Ladies in Lavender (2004) Review

Ursula and Janet are sisters who live peacefully in Cornwall, pre-World War II and everything was about to change when a mysterious foreign man Andrea washing up on the beach after a violent storm.


Ladies in Lavender is a film that I have wanted to watch for many years now with it having two acting legend’s and Dame’s sharing the leading role, I thought it would therefore be extremely interesting and good acting to go along with it.

That was not really to be the case though as it felt more like a slog to get through it, as it was just utterly boring. Considering it has a short-ish running time of two hours and 44 minutes it certainly felt longer than that, mainly because not really much happened and the characters weren’t interesting either.

Andrea had been sailing to American from Krakow in Poland and was swept overboard, he was a gifted violinist. Janet and Ursula nurse him back to help, pretty much saving his life by finding him. Ursula ends up with feelings for the young man and this really does cloud any judgement going forward and actually sees the pair attempt to prevent his life from progressing. Especially when artist Olga Danilof wants to introduce him to her brother a famed violinist Boris.

I really did think that this would be a film I would enjoy but the story was just that little bit lacking even for me, although the aspect of unrequited love was pretty nice. Especially when it is then actually made out to not be as creepy as it first seems given his age but that does have a little bit of reason behind it.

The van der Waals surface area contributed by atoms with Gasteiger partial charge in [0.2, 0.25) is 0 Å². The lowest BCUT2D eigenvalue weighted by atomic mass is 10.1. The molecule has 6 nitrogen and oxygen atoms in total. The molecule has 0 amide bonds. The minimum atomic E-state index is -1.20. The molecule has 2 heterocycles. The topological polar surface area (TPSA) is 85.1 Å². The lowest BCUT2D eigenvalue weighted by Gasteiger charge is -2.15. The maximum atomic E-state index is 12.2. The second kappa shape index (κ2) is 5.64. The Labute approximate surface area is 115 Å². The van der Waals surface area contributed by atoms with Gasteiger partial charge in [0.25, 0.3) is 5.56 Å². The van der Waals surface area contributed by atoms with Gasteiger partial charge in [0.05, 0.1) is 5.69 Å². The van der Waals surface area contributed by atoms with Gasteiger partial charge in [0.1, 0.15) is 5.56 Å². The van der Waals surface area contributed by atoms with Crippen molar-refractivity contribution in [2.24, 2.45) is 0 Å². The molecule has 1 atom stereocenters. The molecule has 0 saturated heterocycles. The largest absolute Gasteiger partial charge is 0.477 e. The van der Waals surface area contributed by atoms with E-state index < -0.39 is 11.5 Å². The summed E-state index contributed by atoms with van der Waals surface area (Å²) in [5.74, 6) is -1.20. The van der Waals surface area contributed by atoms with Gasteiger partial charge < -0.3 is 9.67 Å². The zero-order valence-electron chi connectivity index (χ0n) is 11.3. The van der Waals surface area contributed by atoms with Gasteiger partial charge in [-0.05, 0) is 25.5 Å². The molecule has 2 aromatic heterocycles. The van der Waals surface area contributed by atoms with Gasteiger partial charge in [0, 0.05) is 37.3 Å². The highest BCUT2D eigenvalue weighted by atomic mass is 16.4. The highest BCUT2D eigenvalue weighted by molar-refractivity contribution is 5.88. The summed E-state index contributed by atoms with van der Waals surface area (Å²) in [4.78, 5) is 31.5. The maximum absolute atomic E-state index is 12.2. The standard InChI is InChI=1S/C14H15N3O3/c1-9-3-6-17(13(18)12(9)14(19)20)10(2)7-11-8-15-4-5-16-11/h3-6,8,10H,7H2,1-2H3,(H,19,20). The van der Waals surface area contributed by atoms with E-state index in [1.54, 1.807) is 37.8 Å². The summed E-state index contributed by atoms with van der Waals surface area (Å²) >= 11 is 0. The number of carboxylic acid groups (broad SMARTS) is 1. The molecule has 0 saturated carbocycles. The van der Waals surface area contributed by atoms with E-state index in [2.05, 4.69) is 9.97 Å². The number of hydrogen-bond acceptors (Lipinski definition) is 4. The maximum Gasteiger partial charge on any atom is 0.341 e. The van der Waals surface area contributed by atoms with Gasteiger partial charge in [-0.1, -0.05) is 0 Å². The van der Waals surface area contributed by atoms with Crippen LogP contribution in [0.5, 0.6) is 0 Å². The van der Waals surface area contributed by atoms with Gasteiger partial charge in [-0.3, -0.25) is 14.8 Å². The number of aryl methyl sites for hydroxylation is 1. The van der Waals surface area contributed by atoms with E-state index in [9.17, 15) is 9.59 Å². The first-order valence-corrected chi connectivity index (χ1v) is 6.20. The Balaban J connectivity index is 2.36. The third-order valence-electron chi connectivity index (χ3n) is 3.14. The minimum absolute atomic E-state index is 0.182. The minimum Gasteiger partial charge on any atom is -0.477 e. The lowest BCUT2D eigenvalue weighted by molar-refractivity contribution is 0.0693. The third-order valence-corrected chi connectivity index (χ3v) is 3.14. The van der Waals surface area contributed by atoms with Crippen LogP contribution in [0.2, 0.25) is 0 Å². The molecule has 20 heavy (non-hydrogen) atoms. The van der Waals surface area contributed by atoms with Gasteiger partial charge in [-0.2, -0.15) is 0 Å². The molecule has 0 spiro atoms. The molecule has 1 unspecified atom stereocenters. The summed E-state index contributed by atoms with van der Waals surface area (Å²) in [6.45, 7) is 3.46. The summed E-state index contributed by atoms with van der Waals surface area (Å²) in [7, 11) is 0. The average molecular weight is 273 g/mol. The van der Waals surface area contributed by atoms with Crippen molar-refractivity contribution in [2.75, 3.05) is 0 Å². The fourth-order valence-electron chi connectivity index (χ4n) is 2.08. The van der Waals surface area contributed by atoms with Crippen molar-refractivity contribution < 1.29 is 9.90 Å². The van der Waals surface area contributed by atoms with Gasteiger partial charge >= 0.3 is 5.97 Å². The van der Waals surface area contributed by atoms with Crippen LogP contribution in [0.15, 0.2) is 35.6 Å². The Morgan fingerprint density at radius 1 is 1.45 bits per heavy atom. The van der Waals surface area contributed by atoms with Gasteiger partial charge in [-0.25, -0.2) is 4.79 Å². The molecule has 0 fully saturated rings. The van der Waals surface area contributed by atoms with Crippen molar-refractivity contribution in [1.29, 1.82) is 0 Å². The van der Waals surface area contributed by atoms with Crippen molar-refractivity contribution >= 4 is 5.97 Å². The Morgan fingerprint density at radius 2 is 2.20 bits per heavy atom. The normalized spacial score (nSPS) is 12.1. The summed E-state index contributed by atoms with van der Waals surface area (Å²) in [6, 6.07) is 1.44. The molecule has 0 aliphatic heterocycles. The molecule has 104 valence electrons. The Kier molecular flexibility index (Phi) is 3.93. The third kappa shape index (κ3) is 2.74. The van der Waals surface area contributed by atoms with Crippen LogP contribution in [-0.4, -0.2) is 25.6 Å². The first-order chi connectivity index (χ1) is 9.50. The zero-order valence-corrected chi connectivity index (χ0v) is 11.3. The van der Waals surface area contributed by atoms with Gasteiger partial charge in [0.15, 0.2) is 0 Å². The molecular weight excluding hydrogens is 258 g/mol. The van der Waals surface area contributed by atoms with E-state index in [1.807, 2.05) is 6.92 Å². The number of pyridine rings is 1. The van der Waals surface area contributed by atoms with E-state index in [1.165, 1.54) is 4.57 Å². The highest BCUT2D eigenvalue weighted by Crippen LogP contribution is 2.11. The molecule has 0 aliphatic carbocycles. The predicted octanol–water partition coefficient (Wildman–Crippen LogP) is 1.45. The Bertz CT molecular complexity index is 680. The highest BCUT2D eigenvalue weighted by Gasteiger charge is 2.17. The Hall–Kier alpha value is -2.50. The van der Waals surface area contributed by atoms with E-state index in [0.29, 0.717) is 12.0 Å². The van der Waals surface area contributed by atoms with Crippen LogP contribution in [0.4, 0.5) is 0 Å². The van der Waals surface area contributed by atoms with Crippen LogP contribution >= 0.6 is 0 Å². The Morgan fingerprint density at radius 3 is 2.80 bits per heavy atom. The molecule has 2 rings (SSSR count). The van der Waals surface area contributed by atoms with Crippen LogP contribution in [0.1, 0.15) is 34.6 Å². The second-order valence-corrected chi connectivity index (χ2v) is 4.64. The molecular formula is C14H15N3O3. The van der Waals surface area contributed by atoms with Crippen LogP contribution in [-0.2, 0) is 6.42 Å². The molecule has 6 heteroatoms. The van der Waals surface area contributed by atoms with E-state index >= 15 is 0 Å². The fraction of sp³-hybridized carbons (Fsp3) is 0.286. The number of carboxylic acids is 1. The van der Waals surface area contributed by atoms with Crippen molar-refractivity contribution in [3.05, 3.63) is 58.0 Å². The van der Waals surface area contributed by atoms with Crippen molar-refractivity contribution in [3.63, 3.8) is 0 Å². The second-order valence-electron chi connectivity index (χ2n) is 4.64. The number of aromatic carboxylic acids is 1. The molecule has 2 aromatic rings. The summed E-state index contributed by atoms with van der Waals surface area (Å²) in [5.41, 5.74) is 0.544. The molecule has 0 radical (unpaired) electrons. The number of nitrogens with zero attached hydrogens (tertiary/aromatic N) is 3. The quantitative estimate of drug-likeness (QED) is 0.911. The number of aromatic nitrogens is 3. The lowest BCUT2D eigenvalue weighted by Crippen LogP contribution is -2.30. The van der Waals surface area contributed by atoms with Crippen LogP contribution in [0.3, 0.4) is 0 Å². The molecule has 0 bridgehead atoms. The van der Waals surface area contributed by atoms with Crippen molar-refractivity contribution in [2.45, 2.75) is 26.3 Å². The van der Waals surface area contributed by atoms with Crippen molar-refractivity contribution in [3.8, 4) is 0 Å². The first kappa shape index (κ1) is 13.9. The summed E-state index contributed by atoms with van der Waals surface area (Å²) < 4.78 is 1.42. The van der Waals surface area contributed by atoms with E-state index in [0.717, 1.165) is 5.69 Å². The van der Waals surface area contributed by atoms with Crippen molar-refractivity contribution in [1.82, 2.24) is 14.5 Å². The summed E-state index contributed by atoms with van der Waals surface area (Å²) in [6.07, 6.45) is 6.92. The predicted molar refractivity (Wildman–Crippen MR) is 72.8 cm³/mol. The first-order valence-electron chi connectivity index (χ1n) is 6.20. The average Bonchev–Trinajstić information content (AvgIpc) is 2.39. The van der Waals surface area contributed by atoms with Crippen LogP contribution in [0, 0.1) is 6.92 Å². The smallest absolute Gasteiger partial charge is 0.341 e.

It was lovely to see Judi Dench and Maggie Smith share the screen as sisters as well an added bonus! An early role for Daniel Bruhl and he was perfectly fine alongside the two Dames. I actually felt as though Miriam Margolyes actually offered the best support with her light relief which was much needed at times.

Leave a Reply

Fill in your details below or click an icon to log in: Logo

You are commenting using your account. Log Out /  Change )

Twitter picture

You are commenting using your Twitter account. Log Out /  Change )

Facebook photo

You are commenting using your Facebook account. Log Out /  Change )

Connecting to %s

This site uses Akismet to reduce spam. Learn how your comment data is processed.